Monday, August 14, 2006


by Sir John Betjeman (1930s ish)

Come friendly bombs and fall on Slough
It isn't fit for humans now,
There isn't grass to graze a cow
Swarm over Death!

Come, bombs, and blow to smithereens
Those air conditioned, bright canteens,
Tinned fruit, tinned meat, tinned milk, tinned beans
Tinned minds, tinned breath.

Mess up the mess they call a town -
A house for ninety-seven down
And once a week a half-a-crown
For twenty years,

And get that man with double chin
Who'll always cheat and always win,
Who washed his repulsive skin
In women's tears,

And smash his desk of polished oak
And smash his hands so used to stroke
And stop his boring dirty joke
And make him yell.

But spare the bald young clerks who add
The profits of the stinking cad;
It's not their fault that they are mad,
They've tasted Hell.

It's not their fault they do not know
The birdsong from the radio,
It's not their fault they often go
To Maidenhead

And talk of sports and makes of cars
In various bogus Tudor bars
And daren't look up and see the stars
But belch instead.

In labour-saving homes, with care
Their wives fizz out peroxide hair
And dry it in synthetic air
And paint their nails

Come, friendly bombs, and fall on Slough
To get it ready for the plough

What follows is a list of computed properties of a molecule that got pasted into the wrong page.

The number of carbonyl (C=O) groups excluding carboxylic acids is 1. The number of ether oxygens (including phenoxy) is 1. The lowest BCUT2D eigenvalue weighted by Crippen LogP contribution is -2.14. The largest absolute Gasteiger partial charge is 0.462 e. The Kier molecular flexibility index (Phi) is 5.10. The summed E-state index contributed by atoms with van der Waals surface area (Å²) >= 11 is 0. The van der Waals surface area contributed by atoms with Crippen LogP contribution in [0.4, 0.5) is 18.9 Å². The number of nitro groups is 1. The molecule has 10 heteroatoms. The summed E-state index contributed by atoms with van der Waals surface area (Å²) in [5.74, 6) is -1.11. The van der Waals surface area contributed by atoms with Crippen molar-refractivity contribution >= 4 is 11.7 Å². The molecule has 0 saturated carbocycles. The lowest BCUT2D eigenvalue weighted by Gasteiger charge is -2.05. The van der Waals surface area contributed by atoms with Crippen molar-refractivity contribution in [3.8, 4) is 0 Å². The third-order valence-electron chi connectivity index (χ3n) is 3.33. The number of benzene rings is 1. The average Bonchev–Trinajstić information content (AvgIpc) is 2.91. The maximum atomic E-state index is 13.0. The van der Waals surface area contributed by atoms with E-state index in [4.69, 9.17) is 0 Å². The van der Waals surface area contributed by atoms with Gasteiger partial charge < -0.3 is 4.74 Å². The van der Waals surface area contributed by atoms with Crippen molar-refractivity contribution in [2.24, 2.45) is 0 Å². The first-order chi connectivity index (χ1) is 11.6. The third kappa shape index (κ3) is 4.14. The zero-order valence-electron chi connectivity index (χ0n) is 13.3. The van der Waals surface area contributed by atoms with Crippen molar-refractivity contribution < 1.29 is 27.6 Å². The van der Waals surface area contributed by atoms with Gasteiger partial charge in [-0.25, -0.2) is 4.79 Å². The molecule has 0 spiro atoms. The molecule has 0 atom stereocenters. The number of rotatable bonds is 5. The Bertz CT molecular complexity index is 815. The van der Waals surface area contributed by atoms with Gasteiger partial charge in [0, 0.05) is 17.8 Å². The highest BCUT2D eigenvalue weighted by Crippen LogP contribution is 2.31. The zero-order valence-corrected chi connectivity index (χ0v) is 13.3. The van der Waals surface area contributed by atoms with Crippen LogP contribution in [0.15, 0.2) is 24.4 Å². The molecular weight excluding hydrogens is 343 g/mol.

The cabbages are coming now;
The earth exhales

Now this Is quite an old poem and so some of the words may not be known to all readers
Cad is an impolite word for someone who chases women (I did not know this one)
I do not think there are any other particulary dificult ones and if you don't understand them read more old stuff some old words really are quite good.
I hope you enjoyed this poem because I did.
An aristocratic home grown terrorist? No I think I agree.


Anonymous said...

I didn't understand this one (I'm not fluent in English):

Mess up the mess they call a town --
A house for ninety-seven down
And once a week for half-a-crown
For twenty years.

What does it mean, "A house for ninety-seven down"? And what do they do once a week?

Max Randor said...

It means a house for 97 crowns or less(though it could be a multiple of this such as 970 but you get the idea) and once a week they have to pay the mortgage.
incedentaly mortgage comes from the latin mort which means death so a mortgage is a death sentance :)

Anonymous said...

Thank you very much, now I understand :)